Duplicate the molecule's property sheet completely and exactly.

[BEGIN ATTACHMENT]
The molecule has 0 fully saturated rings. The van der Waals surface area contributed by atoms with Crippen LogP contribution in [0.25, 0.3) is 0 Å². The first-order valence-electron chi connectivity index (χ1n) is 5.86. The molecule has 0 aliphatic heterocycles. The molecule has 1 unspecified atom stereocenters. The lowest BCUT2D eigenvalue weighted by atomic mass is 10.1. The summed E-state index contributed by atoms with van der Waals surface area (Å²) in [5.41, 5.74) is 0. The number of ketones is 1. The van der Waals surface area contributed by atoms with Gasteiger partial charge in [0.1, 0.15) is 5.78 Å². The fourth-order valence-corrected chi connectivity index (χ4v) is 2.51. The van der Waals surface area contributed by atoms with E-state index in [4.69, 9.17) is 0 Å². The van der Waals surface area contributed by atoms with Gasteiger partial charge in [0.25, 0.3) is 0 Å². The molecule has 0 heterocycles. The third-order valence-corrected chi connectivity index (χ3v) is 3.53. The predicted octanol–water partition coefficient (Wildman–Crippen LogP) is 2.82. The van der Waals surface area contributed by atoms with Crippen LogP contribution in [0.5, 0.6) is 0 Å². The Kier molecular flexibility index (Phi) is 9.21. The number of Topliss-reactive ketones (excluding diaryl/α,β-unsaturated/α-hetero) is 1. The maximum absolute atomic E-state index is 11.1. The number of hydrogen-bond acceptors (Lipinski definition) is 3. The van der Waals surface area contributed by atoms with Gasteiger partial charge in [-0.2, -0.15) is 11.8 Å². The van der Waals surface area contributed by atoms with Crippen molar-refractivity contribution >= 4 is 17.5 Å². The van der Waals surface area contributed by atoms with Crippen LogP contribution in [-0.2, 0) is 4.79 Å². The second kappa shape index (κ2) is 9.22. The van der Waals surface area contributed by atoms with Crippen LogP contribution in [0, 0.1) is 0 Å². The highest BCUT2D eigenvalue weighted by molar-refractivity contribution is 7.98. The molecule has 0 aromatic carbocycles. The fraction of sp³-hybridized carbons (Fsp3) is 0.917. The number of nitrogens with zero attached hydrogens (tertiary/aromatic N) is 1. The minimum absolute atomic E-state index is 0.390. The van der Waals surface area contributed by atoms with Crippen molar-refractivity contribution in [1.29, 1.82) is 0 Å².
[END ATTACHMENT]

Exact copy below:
The molecule has 0 fully saturated rings. The van der Waals surface area contributed by atoms with Crippen LogP contribution in [0.25, 0.3) is 0 Å². The first-order valence-electron chi connectivity index (χ1n) is 5.86. The molecule has 0 aliphatic heterocycles. The molecule has 1 unspecified atom stereocenters. The lowest BCUT2D eigenvalue weighted by atomic mass is 10.1. The summed E-state index contributed by atoms with van der Waals surface area (Å²) in [5.41, 5.74) is 0. The number of ketones is 1. The van der Waals surface area contributed by atoms with Gasteiger partial charge in [0.1, 0.15) is 5.78 Å². The fourth-order valence-corrected chi connectivity index (χ4v) is 2.51. The van der Waals surface area contributed by atoms with E-state index in [4.69, 9.17) is 0 Å². The van der Waals surface area contributed by atoms with Gasteiger partial charge in [0.25, 0.3) is 0 Å². The molecule has 0 heterocycles. The third-order valence-corrected chi connectivity index (χ3v) is 3.53. The predicted octanol–water partition coefficient (Wildman–Crippen LogP) is 2.82. The van der Waals surface area contributed by atoms with Crippen LogP contribution in [0.5, 0.6) is 0 Å². The Kier molecular flexibility index (Phi) is 9.21. The number of Topliss-reactive ketones (excluding diaryl/α,β-unsaturated/α-hetero) is 1. The maximum absolute atomic E-state index is 11.1. The number of hydrogen-bond acceptors (Lipinski definition) is 3. The van der Waals surface area contributed by atoms with Gasteiger partial charge in [-0.2, -0.15) is 11.8 Å². The van der Waals surface area contributed by atoms with Crippen molar-refractivity contribution >= 4 is 17.5 Å². The van der Waals surface area contributed by atoms with Crippen LogP contribution in [-0.2, 0) is 4.79 Å². The second kappa shape index (κ2) is 9.22. The van der Waals surface area contributed by atoms with Crippen LogP contribution in [0, 0.1) is 0 Å². The highest BCUT2D eigenvalue weighted by molar-refractivity contribution is 7.98. The molecule has 0 aromatic carbocycles. The fraction of sp³-hybridized carbons (Fsp3) is 0.917. The number of nitrogens with zero attached hydrogens (tertiary/aromatic N) is 1. The minimum absolute atomic E-state index is 0.390. The van der Waals surface area contributed by atoms with Crippen molar-refractivity contribution in [1.29, 1.82) is 0 Å².